BT and Intel are joining forces to develop networking technologies and smart city capabilities.
The two companies will provide researchers, hardware and software to the Collaborative Laboratory (Co-Lab) programme, which will be situated at BT’s Adastral Park R&D facility near Ipswich.
The research will focus on technologies to manage and deploy network capacity in an efficient and cost-effective manner. The lab will also research how telecommunications will be used to provide sustainable living solutions.
Co-Lab will conduct research into smart cities and the ability to connect communities via networking technology. These could include optimising energy usage in the home and transportation systems.
“There’s a global need to bring all this innovation from computing and communications to bear on these future cities and it will transform the lives of billions of people who live in cities,” said Justin Rattner, Intel’s chief technology officer.
“From a global perspective the city-scale research is absolutely vital. Globally there’s this enormous migration to cities and existing infrastructures are absolutely going to be pushed to the limit. They operate largely in siloes. And in many cases they’re dealing with infrastructures that are so ancient they don’t even know where the power or the water is going,” he added.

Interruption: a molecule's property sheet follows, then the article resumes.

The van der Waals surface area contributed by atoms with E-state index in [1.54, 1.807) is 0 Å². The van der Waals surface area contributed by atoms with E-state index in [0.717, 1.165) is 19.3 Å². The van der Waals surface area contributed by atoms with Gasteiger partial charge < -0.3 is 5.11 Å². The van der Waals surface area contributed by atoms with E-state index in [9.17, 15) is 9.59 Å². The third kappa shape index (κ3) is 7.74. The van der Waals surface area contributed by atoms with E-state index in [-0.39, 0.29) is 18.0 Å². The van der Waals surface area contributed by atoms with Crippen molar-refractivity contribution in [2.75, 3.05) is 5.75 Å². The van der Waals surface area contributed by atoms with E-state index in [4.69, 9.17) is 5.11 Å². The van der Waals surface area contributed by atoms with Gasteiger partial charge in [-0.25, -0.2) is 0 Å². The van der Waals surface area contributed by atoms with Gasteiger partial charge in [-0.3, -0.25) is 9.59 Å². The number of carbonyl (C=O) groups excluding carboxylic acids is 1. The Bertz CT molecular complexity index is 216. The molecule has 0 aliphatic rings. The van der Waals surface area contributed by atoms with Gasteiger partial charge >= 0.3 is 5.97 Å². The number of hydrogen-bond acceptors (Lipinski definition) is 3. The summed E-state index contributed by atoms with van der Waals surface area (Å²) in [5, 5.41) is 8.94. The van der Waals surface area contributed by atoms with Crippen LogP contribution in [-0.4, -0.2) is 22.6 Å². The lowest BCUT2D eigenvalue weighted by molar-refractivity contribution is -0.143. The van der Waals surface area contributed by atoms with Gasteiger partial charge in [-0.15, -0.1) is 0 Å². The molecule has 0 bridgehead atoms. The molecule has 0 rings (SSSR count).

Utilities in London are very inefficient, said Rattner. Power distribution, from generation to socket, loses up to 50% along the way, the same goes for water, he said, “Even modest gains in the efficiency have huge financial implications. And it’s a global phenomenon.
“We’re not engineered as cities of tomorrow, we don’t have the in place the infrastructure. We have a very cosmopolitan lifestyle, yet pieces of the infrastructure are hundreds of years old, so how does a city succeed in maintaining that excitement and desire amongst its citizens to live there when it’s dealing with these enormous challenges?” he said.
Additionally, the lab will research network function virtualisation (NFV) , to enable telecommunications to run on off-the-shelf hardware rather than dedicated equipment. By virtualising gateways, encryption, content delivery, user authentication, testing or monitoring functionality, dedicated telco equipment from companies like Ericsson or Alcatel Lucent could be by-passed, saving time, money and energy in the process, according to Intel and BT.
“NFV [research] is going to look at the economics, energy consumption and scaling, so there’s an emerging pattern of how IT transforms industries. It’s going to happen in smart grids and cities. What Intel and BT are trying to do is co-create, share risks, expertise and funds to accelerate the ad hoc innovation that’s going to happen and do this in a very deliberate fashion,” said Martin Curley, director of Intel Labs Europe.